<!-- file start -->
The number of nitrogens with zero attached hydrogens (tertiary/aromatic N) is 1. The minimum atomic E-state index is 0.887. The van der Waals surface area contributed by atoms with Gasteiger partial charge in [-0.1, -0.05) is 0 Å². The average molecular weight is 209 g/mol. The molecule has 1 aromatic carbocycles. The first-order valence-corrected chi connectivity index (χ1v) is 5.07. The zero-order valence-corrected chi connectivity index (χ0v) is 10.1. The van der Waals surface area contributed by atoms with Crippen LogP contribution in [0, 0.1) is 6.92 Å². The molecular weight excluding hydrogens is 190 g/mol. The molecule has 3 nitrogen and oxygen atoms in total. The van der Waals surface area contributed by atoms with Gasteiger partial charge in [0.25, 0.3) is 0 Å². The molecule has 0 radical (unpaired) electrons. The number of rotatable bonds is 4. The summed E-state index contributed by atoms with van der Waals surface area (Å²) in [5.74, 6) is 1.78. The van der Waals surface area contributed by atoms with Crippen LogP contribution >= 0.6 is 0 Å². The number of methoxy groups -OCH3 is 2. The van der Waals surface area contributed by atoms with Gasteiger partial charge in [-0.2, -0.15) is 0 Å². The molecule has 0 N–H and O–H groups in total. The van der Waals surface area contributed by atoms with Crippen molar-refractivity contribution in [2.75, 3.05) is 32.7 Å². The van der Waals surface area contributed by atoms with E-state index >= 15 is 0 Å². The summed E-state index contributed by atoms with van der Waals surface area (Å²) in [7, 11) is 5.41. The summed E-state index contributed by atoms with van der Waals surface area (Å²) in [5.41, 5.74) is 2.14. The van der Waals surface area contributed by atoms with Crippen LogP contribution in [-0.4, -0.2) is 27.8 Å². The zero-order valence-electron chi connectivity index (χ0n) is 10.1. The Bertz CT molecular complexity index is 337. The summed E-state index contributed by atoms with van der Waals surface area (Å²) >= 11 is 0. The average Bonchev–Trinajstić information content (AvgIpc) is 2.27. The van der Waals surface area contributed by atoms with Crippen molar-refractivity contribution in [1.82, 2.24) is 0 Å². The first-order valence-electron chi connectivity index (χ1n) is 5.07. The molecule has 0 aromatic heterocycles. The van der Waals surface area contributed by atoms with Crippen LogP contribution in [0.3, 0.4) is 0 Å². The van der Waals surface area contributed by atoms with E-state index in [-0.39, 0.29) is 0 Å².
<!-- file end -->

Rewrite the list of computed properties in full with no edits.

The number of nitrogens with zero attached hydrogens (tertiary/aromatic N) is 1. The minimum atomic E-state index is 0.887. The van der Waals surface area contributed by atoms with Gasteiger partial charge in [-0.1, -0.05) is 0 Å². The average molecular weight is 209 g/mol. The molecule has 1 aromatic carbocycles. The first-order valence-corrected chi connectivity index (χ1v) is 5.07. The zero-order valence-corrected chi connectivity index (χ0v) is 10.1. The van der Waals surface area contributed by atoms with Crippen LogP contribution in [0, 0.1) is 6.92 Å². The molecular weight excluding hydrogens is 190 g/mol. The molecule has 3 nitrogen and oxygen atoms in total. The van der Waals surface area contributed by atoms with Gasteiger partial charge in [0.25, 0.3) is 0 Å². The molecule has 0 radical (unpaired) electrons. The number of rotatable bonds is 4. The summed E-state index contributed by atoms with van der Waals surface area (Å²) in [5.74, 6) is 1.78. The van der Waals surface area contributed by atoms with Crippen LogP contribution >= 0.6 is 0 Å². The number of methoxy groups -OCH3 is 2. The van der Waals surface area contributed by atoms with Gasteiger partial charge in [-0.2, -0.15) is 0 Å². The molecule has 0 N–H and O–H groups in total. The van der Waals surface area contributed by atoms with Crippen molar-refractivity contribution in [2.75, 3.05) is 32.7 Å². The van der Waals surface area contributed by atoms with E-state index >= 15 is 0 Å². The summed E-state index contributed by atoms with van der Waals surface area (Å²) in [7, 11) is 5.41. The summed E-state index contributed by atoms with van der Waals surface area (Å²) in [5.41, 5.74) is 2.14. The van der Waals surface area contributed by atoms with Crippen LogP contribution in [-0.4, -0.2) is 27.8 Å². The zero-order valence-electron chi connectivity index (χ0n) is 10.1. The Bertz CT molecular complexity index is 337. The summed E-state index contributed by atoms with van der Waals surface area (Å²) >= 11 is 0. The average Bonchev–Trinajstić information content (AvgIpc) is 2.27. The van der Waals surface area contributed by atoms with Crippen molar-refractivity contribution in [1.82, 2.24) is 0 Å². The first-order valence-electron chi connectivity index (χ1n) is 5.07. The molecule has 0 aromatic heterocycles. The van der Waals surface area contributed by atoms with Crippen LogP contribution in [0.3, 0.4) is 0 Å². The van der Waals surface area contributed by atoms with E-state index in [-0.39, 0.29) is 0 Å².